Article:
The UAE Minister for the Economy couldn’t make it, so the Director-General of the Ministry presented his speech. Most interestingly, he said that they believe that the worst of the crisis is over. Government spending is up 30% on last year, and infrastructure spending is continuing as planned. A new government body will be established this year to provide more consistent and accurate economic data.

Views from the panel:

Mr. Marios Maratheftis, Chief Economist, Standard Chartered Middle East, UAE

While things seem to have been bottomed in UAE and the worst is behind us, not prepared to call a quick recovery. Apparently 70% of projects in the country are real estate related, which is not appropriate. The downturn could be a blessing in disguise if it shifts investment into infrastructure that will drive productivity, away from a focus on real estate. There will be limited negative impact from UAE’s decision not join the GCC monetary union.

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Keynote presentation: Profiting from Accelerating Change – MegaTrends in Abu Dhabi

Below are my slides for my keynote at the MegaTrends conference at Abu Dhabi.

As for all my presentations, note that these slides are designed to accompany my speech and not to be viewed on their own, though may still be useful to people who didn’t attend.

For some more detail on the Driving Forces section, see my post on The MegaTrends of Technology, Business, and Society.

The MegaTrends of Technology, Business, and Society

In preparing for my keynote at the MegaTrends conference in Abu Dhabi this afternoon I have distilled my thinking into a new visual representation.

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To gain insights the future we need to understand the intersection of three domains: Technology, Business, and Society.

In each of these domains we can distill one driving force that brings together the vast diversity of trends in these domains. These are:

Exponential Drivers. The most important technological drivers are all exponential: increased bandwidth, greater processing power, more storage, and the development of richer man-machine interfaces. These are driving a wide variety of fundamental shifts, not least an intensely connected and increasingly interdependent society and economy.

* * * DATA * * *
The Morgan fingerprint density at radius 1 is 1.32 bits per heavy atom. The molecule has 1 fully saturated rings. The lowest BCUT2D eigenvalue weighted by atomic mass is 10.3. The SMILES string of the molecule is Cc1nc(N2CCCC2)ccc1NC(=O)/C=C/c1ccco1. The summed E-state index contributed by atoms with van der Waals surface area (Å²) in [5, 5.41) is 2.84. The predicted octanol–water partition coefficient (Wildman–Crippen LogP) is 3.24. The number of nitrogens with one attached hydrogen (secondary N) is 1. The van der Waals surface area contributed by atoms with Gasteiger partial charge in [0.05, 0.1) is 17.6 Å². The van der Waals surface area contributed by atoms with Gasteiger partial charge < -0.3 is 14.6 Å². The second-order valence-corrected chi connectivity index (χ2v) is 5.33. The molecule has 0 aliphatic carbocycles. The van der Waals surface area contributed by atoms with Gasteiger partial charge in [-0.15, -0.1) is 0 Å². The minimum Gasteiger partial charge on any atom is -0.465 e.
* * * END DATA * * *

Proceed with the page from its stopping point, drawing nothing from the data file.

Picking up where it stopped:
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Paul Krugman on the state of the global economy live at MegaTrends in Abu Dhabi

The biggest highlight of the MegaTrends conference for me (other than my own keynote :-) ) is the presentation by Paul Krugman, who won the Nobel prize for economics last year, on the state of the global economy. I have a lot of respect for his outlook. Live notes from his speech:

The volume of world trade has fallen off a cliff – down 15% over the last year, the biggest since the Great Depression. In fact there are many similarities to the Depression, but that doesn’t mean that it will be the same. The global economy is stabilizing, but not recovering. Things are getting worse, but more slowly. It *probably* won’t be another Great Depression. Extraordinary declines in output, employment and more. There have been no havens.

So how did it happen? The crisis was far more global than those that point to US mortgage lending as the source. European debt losses will probably be as large as those in the US. There was an epidemic of excessive borrowing across all domains. The IMF now predicts $4 trillion of bad debt.

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Live blogging the MegaTrends conference

I’m at the MegaTrends conference in Abu Dhabi where I will be giving my keynote this afternoon. I’ll be live blogging the morning sessions.

The conference was opened by His Excellency Sultan Bin Tahnoon Al Nahyan, a member of the Al Nahyan Abu Dhabi royal family, and chairman of Abu Dhabi Tourism Authority and several other government bodies.

He said that they have recently re-examined their forecasts, and still predict 15% growth in tourism each year over the next years. Yesterday the local newspaper reported that Abu Dhabi airport arrivals in April were up 12% from last year, suggesting this is feasible despite the downturn. This is strongly supported by the success of Etihad, the Abu Dhabi based airline that was established in 2003, and provides strong connectivity from Europe to Middle Eastern and Asian centers.

As mentioned the other day, one of the critical issues for the UAE is establishing itself as a hub in this time zone. Dubai and Abu Dhabi, despite their strong relationship, compete for regional activity, particularly in financial services. The UAE pulled out of the GCC (Gulf Cooperation Council) monetary union because Riyadh in Saudi Arabia was selected as the home for the union’s central bank.

More soon.

Keynote presentation: Profiting from Accelerating Change – MegaTrends in Abu Dhabi